Sharp spike in Singapore's COVID-19 cases ‘worrying’, next 2 to 4 weeks will be crucial: Gan Kim Yong
Daily COVID-19 cases in Singapore will reach 1,000 very soon, says co-chair Lawrence Wong.
SINGAPORE: While the rise in COVID-19 cases is expected as Singapore opens up, the sharp rate of increase is "worrying", said co-chair of the multi-ministry task force Gan Kim Yong on Friday (Sep 10).
The number of daily cases has doubled since last week, with 450 new infections reported on Thursday, he noted.
“While we expected an increase in the number of cases every day when we open up, the sharp rate of increase is worrying,” said Mr Gan at a press conference.
“Although our vaccination rate has now surpassed that of many countries and is one of the highest in the world, we want to be sure that the number of cases will not suddenly spike, which can lead to more serious cases, and which will, in turn, overwhelm our healthcare system.”
This is the first time Singapore is experiencing an “exponentially rising” wave of infection in the community, said the Ministry of Health (MOH) in a media release.
"All countries that have opened up have had to deal with such waves. For us, it's happening faster than we had expected," said co-chair of the task force Lawrence Wong at the press conference.
“Very soon, we will reach 1,000 cases a day. And in a few weeks' time, we will probably get to 2,000 new cases a day.
“And that’s why we have to take a more cautious approach in the current situation and make sure that we adjust quickly to this fluid and rapidly changing infection situation."
Countries like Israel and the United Kingdom have seen a sharp spike in cases after easing their COVID-19 measures, despite high vaccination coverage, Mr Gan noted.
“Therefore we want to be cautious and give ourselves more time to be certain that a high number of daily cases will not result in a high number of serious cases or deaths," he said.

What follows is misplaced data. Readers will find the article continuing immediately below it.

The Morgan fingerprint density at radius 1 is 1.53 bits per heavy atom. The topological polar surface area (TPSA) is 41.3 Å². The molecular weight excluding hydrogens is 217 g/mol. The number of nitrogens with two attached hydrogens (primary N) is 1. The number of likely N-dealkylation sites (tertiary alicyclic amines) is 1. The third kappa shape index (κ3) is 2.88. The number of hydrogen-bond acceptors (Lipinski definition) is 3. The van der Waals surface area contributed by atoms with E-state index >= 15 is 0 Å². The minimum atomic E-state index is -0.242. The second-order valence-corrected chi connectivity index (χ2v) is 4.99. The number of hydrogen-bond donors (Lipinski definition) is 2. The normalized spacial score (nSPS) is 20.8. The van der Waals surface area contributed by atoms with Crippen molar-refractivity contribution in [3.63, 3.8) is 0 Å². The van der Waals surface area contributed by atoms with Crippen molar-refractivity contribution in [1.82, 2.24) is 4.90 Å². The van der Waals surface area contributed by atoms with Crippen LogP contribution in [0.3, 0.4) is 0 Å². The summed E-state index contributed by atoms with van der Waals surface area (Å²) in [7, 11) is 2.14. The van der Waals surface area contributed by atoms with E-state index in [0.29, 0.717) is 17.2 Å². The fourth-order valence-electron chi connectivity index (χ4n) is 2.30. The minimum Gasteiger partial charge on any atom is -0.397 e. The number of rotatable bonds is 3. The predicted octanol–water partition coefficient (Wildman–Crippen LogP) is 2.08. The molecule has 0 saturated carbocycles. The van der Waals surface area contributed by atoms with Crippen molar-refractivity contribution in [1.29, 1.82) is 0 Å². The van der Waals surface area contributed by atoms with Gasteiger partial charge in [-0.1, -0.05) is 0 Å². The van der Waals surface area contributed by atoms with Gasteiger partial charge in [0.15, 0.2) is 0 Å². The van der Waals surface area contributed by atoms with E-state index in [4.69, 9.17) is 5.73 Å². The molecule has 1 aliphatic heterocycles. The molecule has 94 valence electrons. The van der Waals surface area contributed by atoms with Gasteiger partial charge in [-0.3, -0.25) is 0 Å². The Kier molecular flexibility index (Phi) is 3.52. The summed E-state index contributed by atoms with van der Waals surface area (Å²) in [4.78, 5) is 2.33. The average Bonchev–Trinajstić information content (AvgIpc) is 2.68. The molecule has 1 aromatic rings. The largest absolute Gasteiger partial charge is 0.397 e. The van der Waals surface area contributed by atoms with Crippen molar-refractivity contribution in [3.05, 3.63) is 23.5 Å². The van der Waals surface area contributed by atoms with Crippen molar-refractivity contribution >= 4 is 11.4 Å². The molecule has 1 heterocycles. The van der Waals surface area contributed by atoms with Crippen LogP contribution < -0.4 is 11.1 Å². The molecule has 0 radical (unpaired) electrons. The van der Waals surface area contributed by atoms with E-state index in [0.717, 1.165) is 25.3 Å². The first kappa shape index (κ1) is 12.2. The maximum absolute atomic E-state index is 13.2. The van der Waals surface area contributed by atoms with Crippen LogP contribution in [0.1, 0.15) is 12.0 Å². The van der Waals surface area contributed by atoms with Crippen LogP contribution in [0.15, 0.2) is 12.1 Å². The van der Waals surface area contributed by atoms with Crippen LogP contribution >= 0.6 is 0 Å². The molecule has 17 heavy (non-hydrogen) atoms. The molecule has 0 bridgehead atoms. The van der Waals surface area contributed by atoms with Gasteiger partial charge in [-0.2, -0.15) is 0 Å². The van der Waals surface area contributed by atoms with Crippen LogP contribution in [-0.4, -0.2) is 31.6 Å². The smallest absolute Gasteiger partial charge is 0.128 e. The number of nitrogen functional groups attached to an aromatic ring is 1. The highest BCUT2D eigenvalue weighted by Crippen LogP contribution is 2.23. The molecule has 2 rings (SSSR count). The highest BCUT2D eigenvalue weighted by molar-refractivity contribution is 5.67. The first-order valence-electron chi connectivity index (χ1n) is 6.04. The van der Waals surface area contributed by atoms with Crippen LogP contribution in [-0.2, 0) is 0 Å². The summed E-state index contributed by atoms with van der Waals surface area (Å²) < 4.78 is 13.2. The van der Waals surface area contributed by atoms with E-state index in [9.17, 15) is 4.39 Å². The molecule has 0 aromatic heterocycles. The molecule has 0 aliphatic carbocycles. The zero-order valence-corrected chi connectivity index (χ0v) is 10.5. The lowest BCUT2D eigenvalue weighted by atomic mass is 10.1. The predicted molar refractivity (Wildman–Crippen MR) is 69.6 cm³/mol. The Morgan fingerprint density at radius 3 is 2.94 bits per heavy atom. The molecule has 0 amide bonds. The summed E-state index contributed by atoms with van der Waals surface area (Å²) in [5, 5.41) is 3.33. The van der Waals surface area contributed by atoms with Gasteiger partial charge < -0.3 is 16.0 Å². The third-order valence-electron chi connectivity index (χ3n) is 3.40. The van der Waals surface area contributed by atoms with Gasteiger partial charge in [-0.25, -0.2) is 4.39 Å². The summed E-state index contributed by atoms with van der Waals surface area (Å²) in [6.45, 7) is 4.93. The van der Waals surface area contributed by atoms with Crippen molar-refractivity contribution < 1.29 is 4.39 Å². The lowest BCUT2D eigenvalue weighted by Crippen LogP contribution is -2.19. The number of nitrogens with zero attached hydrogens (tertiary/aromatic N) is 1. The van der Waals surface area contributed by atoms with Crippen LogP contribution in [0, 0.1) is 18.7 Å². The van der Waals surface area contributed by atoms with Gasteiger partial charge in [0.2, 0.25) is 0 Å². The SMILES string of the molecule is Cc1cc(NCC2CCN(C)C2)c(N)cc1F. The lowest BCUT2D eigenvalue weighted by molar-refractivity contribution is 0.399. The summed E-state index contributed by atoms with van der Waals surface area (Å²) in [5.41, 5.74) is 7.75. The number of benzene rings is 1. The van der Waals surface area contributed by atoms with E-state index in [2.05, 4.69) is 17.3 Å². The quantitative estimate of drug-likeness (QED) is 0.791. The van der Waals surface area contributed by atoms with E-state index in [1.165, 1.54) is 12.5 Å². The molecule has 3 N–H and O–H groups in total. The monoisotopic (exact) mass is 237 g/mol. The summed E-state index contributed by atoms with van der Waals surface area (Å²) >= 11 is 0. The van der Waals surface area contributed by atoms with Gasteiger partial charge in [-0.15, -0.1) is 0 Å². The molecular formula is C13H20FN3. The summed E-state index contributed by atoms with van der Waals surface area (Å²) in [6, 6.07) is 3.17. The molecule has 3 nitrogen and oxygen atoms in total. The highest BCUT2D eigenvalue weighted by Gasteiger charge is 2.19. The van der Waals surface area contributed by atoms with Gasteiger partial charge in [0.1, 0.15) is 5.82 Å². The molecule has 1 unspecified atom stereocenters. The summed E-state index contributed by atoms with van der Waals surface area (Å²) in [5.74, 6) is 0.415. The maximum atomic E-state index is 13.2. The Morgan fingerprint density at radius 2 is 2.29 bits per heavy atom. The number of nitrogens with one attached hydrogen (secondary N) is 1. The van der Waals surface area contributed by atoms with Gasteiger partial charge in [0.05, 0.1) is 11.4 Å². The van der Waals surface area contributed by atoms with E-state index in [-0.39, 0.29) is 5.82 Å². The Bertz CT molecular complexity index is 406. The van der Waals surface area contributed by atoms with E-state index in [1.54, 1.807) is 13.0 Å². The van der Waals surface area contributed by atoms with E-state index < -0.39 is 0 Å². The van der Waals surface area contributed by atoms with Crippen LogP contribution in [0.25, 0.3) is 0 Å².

"The next two to four weeks is therefore crucial, as we will find out if patients eventually develop serious illnesses and complications subsequently.”
As of Thursday, 664 COVID-19 patients are warded in hospitals, of which 26 are cases of serious illness who require oxygen support in the general ward. Another seven are in critical condition in the ICU, said MOH’s director for medical services Associate Professor Kenneth Mak.
“We understand that the rapid increase in infection numbers have created some concern and anxiety among our people,” said Mr Gan, noting the measures announced earlier this week are aimed at slowing down the spike in cases.
“Since then, there have also been questions about whether the Government is going back on our plan to reopen despite our high vaccination rates,” he added.
“While I understand that many would prefer a straighter road to COVID-19 resilience, we have said before that we must expect some twists and turns along the way, given the unpredictability of the virus. So we need to be prepared to adjust our plans as we go along.”
Health Minister Ong Ye Kung said Singapore is sticking to its course for now on a transition towards endemic living.
"As far as possible, we don’t want to reverse course in our transition plan," said Mr Ong.
"We need to monitor the incidences of severe illnesses and deaths closely, in the coming two, three, four weeks. So let us navigate this wave first before we embark on further steps to reopen. For now, we are not reversing, we still want to progress on our transitioning journey. But we’re not racing ahead, we are actively responding, watching and monitoring.”
UPDATES TO HEALTHCARE PROTOCOLS, BOOSTER JABS
The “most immediate task” is to reconfigure healthcare protocols so that Singapore can cope with the current level of infections, said MOH in its media release.
This includes stepping up testing, as previously announced.
“This is especially important to avoid spikes in the number of cases," said Mr Gan. "This is also important for businesses as infections that are caught early are less likely to see large clusters, which will, in turn, create severe disruptions to business operations."